Jo Caird heads to a Kent orchard to meet a group of modern gleaners, doing their bit to avoid food waste and to provide additional fruit and veg for the hungry

You’d never guess that this orchard, on Selson Farm on the eastern edge of the North Downs, has already been harvested by a team of professional pickers. To the untrained eye, each little tree still looks heavy with apples, baubles shining green and red in the bright sunshine.

Yet these are just what’s left of farmer David Bradley’s apple crop, the fruit that is too small, too big, too green or with too many marks to meet the exacting cosmetic specifications of the supermarkets he supplies. He estimates that around 15 per cent of his apple crop is left unharvested in an average year and it’s a source of real frustration for him: “The reality is that the goodness inside the apple is just the same.”

Great British Life: Julie Kirby (c) Sheradon DublinJulie Kirby (c) Sheradon Dublin

That’s why Bradley has invited volunteer gleaners from Deal With It, an environmentally-focused community group based in the coastal town, onto his farm this sunny morning: he would much prefer his apples to be eaten than leave them to rot into the ground. The gleaners will make that happen, picking some of that remaining 15 per cent and distributing fresh fruit to those in need via community kitchens, food banks and primary schools across East Kent.

Gleaning, the gathering the crops left over after the harvest is done, dates back thousands of years, possibly to the beginning of agriculture itself. There are references to it in the Old Testament, with God directing farmers to leave the “gleanings” of their crops for the poor as an act of charity. In this country, from around the 16th century, the rural poor relied upon gleaning to supplement their household incomes, with women, children and the elderly in fierce competition for leftover cereal crops in particular, which were used for baking bread and feeding animals. It was only the introduction of mechanisation, which meant farmers were able to harvest crops with less wastage, that saw gleaning tail off in the first half of the 20th century, entirely disappearing by the 1950s.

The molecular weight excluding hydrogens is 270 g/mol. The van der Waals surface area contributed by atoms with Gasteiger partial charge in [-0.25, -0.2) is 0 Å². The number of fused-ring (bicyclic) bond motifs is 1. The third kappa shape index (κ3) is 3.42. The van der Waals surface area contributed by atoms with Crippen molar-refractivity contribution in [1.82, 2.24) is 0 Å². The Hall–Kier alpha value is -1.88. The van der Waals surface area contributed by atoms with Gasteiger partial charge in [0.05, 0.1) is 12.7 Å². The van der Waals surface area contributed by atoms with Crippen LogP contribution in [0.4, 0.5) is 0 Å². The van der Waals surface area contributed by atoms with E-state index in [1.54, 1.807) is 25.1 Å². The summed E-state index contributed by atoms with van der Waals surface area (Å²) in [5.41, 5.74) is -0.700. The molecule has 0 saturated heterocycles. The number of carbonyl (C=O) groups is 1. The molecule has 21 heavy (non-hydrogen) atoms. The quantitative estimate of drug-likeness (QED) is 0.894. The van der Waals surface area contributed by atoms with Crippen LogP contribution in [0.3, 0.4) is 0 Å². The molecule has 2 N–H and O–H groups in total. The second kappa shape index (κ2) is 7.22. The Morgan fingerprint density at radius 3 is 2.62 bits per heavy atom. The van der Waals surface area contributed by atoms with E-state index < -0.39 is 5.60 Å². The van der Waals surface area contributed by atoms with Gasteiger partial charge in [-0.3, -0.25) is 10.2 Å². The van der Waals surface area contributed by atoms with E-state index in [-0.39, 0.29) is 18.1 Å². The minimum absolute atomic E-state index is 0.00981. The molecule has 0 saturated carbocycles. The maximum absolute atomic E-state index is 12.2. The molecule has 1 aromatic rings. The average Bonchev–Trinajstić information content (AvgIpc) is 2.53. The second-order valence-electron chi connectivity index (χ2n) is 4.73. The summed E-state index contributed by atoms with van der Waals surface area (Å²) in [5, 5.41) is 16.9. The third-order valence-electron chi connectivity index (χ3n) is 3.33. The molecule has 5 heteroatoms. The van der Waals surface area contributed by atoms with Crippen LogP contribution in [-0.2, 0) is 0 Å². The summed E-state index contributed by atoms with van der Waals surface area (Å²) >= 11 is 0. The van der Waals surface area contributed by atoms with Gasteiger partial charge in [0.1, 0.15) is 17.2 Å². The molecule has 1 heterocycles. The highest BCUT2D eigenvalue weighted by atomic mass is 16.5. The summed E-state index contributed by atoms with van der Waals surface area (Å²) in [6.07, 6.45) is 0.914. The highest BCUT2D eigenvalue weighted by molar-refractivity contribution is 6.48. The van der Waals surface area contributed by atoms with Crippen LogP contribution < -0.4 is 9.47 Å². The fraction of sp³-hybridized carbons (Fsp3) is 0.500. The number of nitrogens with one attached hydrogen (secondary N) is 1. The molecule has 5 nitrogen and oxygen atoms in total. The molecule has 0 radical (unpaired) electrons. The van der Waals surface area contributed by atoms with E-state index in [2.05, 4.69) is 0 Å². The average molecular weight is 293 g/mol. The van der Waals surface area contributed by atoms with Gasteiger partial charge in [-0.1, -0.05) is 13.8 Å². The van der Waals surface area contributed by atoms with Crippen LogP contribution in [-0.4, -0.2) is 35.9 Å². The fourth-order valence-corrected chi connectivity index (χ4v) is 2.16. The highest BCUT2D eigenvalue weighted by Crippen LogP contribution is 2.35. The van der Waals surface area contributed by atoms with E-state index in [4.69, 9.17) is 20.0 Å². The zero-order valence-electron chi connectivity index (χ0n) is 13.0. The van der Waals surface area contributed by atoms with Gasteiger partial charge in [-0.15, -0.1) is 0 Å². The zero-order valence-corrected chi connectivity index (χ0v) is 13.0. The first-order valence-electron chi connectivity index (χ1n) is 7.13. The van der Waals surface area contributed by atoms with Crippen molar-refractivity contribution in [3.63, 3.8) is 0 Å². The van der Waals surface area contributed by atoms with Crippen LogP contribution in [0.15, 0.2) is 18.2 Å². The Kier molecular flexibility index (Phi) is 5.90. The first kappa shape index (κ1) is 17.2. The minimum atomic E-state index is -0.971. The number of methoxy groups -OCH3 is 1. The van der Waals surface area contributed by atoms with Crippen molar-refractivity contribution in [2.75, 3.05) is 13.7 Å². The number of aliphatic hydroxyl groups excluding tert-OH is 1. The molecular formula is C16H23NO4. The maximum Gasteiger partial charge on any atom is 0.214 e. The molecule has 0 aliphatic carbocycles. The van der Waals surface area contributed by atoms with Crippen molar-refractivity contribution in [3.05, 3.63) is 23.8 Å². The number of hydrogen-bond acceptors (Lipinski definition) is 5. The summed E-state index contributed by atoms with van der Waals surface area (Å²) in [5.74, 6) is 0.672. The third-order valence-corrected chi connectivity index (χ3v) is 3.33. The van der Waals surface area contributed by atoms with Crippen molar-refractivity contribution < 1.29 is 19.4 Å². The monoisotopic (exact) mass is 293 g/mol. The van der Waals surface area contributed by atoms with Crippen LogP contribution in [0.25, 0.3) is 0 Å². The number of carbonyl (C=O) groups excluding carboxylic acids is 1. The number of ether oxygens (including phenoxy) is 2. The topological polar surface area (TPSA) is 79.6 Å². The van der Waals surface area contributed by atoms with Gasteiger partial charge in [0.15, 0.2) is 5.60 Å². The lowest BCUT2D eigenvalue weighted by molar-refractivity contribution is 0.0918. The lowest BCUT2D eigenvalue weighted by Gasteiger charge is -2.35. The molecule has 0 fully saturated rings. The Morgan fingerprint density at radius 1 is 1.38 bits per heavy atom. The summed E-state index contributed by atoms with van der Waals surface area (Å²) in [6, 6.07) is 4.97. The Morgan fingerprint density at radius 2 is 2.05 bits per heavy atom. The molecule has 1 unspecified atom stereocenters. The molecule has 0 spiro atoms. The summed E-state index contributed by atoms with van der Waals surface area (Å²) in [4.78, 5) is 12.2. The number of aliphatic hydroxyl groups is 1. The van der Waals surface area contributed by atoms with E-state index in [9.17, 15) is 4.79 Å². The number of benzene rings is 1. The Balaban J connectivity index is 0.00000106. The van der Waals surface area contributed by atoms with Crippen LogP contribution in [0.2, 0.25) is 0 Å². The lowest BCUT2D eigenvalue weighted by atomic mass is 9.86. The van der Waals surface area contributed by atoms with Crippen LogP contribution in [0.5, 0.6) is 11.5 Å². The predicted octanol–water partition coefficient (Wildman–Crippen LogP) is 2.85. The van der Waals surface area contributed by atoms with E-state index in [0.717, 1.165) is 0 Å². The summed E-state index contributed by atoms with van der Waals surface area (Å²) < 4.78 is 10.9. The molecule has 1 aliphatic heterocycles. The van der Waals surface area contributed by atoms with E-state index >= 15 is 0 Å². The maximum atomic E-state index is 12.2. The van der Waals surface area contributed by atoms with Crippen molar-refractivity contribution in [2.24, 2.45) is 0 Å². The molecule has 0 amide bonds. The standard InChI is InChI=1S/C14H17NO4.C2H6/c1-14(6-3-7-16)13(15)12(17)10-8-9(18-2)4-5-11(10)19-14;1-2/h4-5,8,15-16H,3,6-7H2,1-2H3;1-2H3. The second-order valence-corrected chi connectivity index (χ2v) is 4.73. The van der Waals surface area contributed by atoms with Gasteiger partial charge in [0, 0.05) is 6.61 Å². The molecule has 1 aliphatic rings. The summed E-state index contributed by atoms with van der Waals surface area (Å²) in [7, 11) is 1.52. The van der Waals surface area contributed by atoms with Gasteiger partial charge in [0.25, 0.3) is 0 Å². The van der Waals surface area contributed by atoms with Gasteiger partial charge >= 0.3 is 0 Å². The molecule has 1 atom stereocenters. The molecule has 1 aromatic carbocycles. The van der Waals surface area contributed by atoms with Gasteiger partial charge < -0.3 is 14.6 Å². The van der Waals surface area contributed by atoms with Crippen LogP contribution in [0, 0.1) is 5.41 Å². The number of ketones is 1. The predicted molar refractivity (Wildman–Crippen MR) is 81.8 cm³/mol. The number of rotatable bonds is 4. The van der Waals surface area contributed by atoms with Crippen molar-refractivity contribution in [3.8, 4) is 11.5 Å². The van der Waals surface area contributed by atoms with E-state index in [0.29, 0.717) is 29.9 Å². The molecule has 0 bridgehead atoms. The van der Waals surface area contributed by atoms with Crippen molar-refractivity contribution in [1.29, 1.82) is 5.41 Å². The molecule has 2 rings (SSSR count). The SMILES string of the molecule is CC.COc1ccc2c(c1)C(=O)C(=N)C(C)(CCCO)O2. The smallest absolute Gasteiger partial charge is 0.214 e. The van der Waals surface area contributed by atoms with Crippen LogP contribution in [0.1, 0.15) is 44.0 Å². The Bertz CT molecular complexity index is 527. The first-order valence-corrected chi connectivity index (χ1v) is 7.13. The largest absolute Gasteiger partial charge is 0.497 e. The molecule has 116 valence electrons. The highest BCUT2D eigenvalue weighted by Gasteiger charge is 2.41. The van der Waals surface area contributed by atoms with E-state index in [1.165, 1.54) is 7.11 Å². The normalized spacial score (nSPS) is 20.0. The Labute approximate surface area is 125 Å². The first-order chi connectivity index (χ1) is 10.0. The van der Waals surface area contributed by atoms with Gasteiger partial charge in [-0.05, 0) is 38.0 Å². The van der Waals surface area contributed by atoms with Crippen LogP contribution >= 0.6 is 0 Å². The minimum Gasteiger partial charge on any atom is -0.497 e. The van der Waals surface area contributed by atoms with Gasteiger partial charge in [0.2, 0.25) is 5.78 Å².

Great British Life: Before the glean (c) Sheradon DublinBefore the glean (c) Sheradon Dublin

Now it’s back, but with a modern twist: volunteer groups like the one I’m picking apples with today, taking to fields, orchards and farmyards to glean not for themselves, but for those in need, and to help address the challenge of food waste. It’s not just an issue in Kent, but one faced all over the UK, with 10-16 per cent of food grown in this country in a typical year wasted before it even leaves the farm, according to research by the campaigning charity Feedback Global. As well as supermarkets’ cosmetic specifications, overproduction built into the food system to enable farmers to guarantee supply is a contributing factor, as is supermarkets cancelling or changing orders at short notice.

READ MORE: The long history of apples in the county of Kent

The scale of the 21st-century gleaning movement is difficult to judge – there’s no national authority for this hyper-local, community-driven activity. But Feedback, which set up a network of gleaning groups in five English regions in 2012, estimates that the dozen or so groups it has directly supported gleaned around 640 tonnes of produce in 2021.

Great British Life: Charmaine Jacobs with apples ready to distribute (c) Sheradon DublinCharmaine Jacobs with apples ready to distribute (c) Sheradon Dublin